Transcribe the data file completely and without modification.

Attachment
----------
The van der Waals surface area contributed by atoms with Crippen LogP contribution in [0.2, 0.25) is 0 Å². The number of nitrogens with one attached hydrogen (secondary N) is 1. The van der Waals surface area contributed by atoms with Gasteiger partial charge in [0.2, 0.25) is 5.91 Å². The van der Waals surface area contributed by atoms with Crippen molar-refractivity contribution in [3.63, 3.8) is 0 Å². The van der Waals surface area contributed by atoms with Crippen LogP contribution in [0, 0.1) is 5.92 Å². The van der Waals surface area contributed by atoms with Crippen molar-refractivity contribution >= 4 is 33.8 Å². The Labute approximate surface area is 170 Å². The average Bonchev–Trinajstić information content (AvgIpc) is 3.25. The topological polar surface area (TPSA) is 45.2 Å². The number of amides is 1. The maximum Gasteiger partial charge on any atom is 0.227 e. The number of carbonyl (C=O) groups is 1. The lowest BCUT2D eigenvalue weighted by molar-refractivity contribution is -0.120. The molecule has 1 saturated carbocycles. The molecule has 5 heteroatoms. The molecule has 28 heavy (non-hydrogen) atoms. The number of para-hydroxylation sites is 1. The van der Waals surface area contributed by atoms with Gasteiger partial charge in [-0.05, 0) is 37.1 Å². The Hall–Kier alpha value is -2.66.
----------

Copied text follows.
The van der Waals surface area contributed by atoms with Crippen LogP contribution in [0.2, 0.25) is 0 Å². The number of nitrogens with one attached hydrogen (secondary N) is 1. The van der Waals surface area contributed by atoms with Gasteiger partial charge in [0.2, 0.25) is 5.91 Å². The van der Waals surface area contributed by atoms with Crippen molar-refractivity contribution in [3.63, 3.8) is 0 Å². The van der Waals surface area contributed by atoms with Crippen LogP contribution in [0, 0.1) is 5.92 Å². The van der Waals surface area contributed by atoms with Crippen molar-refractivity contribution >= 4 is 33.8 Å². The Labute approximate surface area is 170 Å². The average Bonchev–Trinajstić information content (AvgIpc) is 3.25. The topological polar surface area (TPSA) is 45.2 Å². The number of amides is 1. The maximum Gasteiger partial charge on any atom is 0.227 e. The number of carbonyl (C=O) groups is 1. The lowest BCUT2D eigenvalue weighted by molar-refractivity contribution is -0.120. The molecule has 1 saturated carbocycles. The molecule has 5 heteroatoms. The molecule has 28 heavy (non-hydrogen) atoms. The number of para-hydroxylation sites is 1. The van der Waals surface area contributed by atoms with Gasteiger partial charge in [-0.05, 0) is 37.1 Å². The Hall–Kier alpha value is -2.66.